Saharan Air Layer

The Saharan Air Layer

Studying Impacts of Transatlantic Saharan Dust Storms on Atlantic Oceanic and Atmospheric Phenomenon

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Who We Are

What We Do

Our main goal is to study all aspects of the Saharan Air Layer, including its thermodynamic and kinematic structure, vertical extent, mineral dust impacts, and affect on the climatology of the North Atlantic atmosphere. This allows us to integrate new Saharan Air Layer observations collected from aircraft-deployed GPS dropsondes into models in order to improve forecasts and advance our knowledge of the Saharan Air Layer’s impact on extreme weather and climate in the Atlantic Basin. A special thank you to our external partners, Chris Velden (UW-CIMSS), Jeff Hawkins (NRL-Monterey, retired), and Joseph Prospero (University of Miami/CIMAS, retired).

The team members working on the Saharan Air Layer project conduct experiments using NOAA’s two P-3 Orions aircraft and G-IV high altitude jet as described in HRD’s Hurricane Field Program.  Our Saharan Air Layer monitoring is conducted using a combination of NOAA’s Geostationary Operational Environmental Satellites (GOES), the Meteosat Second Generation (MSG) satellites, as well as the NOAA-20,  Suomi-NPSS, Special Sensor Microwave Imager/Sounder (SSMIS), Global Change Observation Mission (GCOM), Global Precipitation Measurement (GPM), and Coriolis polar orbiting satellites. Read more about our current operations on the Hurricane Research Division’s Blog.

| Jason P. Dunion, Ph.D.

Principal Investigator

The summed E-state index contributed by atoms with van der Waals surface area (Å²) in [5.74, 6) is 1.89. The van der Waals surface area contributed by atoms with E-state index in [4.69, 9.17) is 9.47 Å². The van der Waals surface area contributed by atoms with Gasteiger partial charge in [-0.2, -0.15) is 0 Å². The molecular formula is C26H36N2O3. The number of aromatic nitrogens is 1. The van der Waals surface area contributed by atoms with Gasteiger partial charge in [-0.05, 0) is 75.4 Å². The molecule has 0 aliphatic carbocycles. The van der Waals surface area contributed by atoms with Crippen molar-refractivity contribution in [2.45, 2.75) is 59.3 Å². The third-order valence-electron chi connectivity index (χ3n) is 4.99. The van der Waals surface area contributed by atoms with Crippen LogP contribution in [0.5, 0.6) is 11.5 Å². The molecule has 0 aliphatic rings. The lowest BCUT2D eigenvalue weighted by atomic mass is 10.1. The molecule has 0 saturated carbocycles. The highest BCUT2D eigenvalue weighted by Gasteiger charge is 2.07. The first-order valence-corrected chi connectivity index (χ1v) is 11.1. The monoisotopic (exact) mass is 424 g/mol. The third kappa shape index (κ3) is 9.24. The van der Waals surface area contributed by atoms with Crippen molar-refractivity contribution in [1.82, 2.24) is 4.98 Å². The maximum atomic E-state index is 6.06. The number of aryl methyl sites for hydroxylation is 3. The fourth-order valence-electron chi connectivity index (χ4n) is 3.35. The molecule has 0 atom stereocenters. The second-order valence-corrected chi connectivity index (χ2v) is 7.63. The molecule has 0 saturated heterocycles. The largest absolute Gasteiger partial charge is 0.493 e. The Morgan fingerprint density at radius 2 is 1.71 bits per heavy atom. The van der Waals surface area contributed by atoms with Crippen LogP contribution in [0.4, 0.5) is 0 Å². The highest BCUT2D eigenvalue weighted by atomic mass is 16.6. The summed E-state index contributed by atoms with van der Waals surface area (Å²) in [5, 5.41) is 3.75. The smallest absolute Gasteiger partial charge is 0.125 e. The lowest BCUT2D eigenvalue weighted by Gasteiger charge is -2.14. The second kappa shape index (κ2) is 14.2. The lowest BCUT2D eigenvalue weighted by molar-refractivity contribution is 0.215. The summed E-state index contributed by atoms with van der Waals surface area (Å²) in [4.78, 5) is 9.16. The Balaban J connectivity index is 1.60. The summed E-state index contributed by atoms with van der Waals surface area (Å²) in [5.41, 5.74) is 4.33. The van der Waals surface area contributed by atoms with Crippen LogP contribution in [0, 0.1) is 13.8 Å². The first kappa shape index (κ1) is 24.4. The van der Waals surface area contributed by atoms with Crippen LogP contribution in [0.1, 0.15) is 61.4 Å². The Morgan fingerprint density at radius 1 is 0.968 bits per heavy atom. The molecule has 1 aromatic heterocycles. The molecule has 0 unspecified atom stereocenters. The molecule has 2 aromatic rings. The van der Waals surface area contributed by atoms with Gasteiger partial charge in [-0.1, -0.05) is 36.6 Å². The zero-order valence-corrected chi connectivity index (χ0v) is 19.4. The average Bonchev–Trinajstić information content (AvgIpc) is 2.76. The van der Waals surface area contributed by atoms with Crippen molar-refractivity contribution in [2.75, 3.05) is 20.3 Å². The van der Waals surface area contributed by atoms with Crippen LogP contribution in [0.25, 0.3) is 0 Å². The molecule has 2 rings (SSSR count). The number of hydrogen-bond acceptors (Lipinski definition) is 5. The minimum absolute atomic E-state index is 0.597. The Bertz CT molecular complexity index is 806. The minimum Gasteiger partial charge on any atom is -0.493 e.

| Sim D. Aberson, Ph.D.

Project Member

| Neal M. Dorst

Project Member

| Frank Marks, Sc.D

Project Member

| John Kaplan

Project Member

| Gus Alaka, Ph.D.

Project Member

Top News

The Saharan Air Layer: What is it? Why does NOAA track it?

Originally Published Wednesday, June 24, 2020 at NOAA NESDIS

As we move through the 2020 Atlantic Hurricane Season, you will no doubt hear a lot about the Saharan Air Layer—a mass of very dry, dusty air that forms over the Sahara Desert during the late spring, summer and early fall. This layer can travel and impact locations thousands of miles away from its African origins, which is one reason why NOAA uses the lofty perspective of its satellites to track it.

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NASA's Global Hawk aircraft will carry multiple instruments to profile hurricanes during the 2015 field season. (Image Credit:NOAA)
NASA's Global Hawk headed away from NASA's Wallops Flight Facility, Wallops Island, Va. on Sept. 19, 2012 and headed to investigate Tropical Storm Nadine near the Azores Islands in the Eastern Atlantic Ocean. Global Hawks are part of the Hurricane and Severe Storm Sentinel (HS3) mission. Credit: NASA Wallops